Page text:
There’s a war over a Ten Commandments monument that used to sit outside the state capitol.
If one lawmaker has his way, it’ll sit there again after you vote in November. But some legal experts are warning that a vote for moving the monument back could mean a costly legal battle.
State Question 790 would change the wording of our state constitution to allow the monument on capitol grounds.
But there’s still one roadblock: the U.S. Constitution.
Outside a conservative think tank at 13th and Lincoln is the granite monument that sparked so much controversy just down the road. The Oklahoma Supreme Court ruled it violated the state Constitution on display at the Capitol for using public money and property for religious purposes.
“They got it wrong because a strict interpretation of Article II, Sec. IV has made our state hostile toward religion,” Rep. John Paul Jordan said. Rep. Jordan wants that part of our Constitution out.
“We celebrate Christmas displays in towns like Chickasha and Yukon. We have In God we Trust written on our police vehicles,” Rep. Jordan said.He’s pushing State Question 790, which would open the Capitol grounds to any religious monument.
“I probably know what your next question is going to be: is whether or not I’m fearful we’d end up with a satanic monument? The truth is that I’m not,” Rep. Jordan said.
“It’s flagrantly unconstitutional,” attorney David Smith said.Legal experts say you can change our state law, but it doesn’t matter because of the establishment clause under federal law.
“It’s a little broader, but the concept is just the same. You can’t use people’s tax dollars to promote or benefit religion,” Smith said.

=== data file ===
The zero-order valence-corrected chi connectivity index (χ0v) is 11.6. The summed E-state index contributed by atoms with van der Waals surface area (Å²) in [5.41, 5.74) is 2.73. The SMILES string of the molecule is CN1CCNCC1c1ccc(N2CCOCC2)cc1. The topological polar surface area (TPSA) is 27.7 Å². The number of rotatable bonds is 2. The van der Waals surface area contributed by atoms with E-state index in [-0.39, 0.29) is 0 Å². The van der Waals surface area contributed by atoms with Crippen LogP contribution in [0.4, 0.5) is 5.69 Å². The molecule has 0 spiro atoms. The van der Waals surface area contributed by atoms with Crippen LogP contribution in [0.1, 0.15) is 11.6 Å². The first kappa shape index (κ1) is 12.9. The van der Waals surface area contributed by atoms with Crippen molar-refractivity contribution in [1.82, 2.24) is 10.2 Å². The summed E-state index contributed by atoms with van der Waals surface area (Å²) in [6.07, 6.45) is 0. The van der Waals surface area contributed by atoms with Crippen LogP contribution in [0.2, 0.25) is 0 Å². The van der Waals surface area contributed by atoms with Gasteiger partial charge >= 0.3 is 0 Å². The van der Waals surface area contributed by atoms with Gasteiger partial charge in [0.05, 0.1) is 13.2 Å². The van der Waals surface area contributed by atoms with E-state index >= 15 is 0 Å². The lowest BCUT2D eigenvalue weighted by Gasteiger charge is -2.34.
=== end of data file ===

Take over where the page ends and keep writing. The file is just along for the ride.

State questions like this have passed before and got struck down in court.
Remember the Sharia Law question?
The state lost, and more than $300,000 taxpayer dollars went to the people who sued.
Some fear passing SQ790 will end the same way.
“We’re going to be paying lawyers instead of teachers… It’s real good politics, it plays well with folks back home, and it gets you votes whether it’s a good idea or not,” Smith said.
Full ballot title:
RESOLUTION OR BILL NUMBER:
Repealing section 5 of Article II of the Oklahoma Constitution
Constitutional prohibition against public expenditure and property use for religious purposes
This measure would remove Article 2, Section 5 of the Oklahoma Constitution, which prohibits the government from using public money or property for the direct or indirect benefit of any religion or religious institution. Article 2, Section 5 has been interpreted by the Oklahoma court as requiring the removal of a Ten Commandments monument from the grounds of the State Capitol. If this measure repealing Article 2, Section 5 is passed, the government would still be required to comply with the Establishment Clause of the United States Constitution, which is a similar constitutional provision that prevents the government from endorsing a religion or becoming overly involved with religion.
SHALL THE PROPOSAL BE APPROVED?
FOR THE PROPOSAL
AGAINST THE PROPOSAL
Governor's Election Proclamation filed 08/22/2016, re: SQ790 - assigned election date is November 8, 2016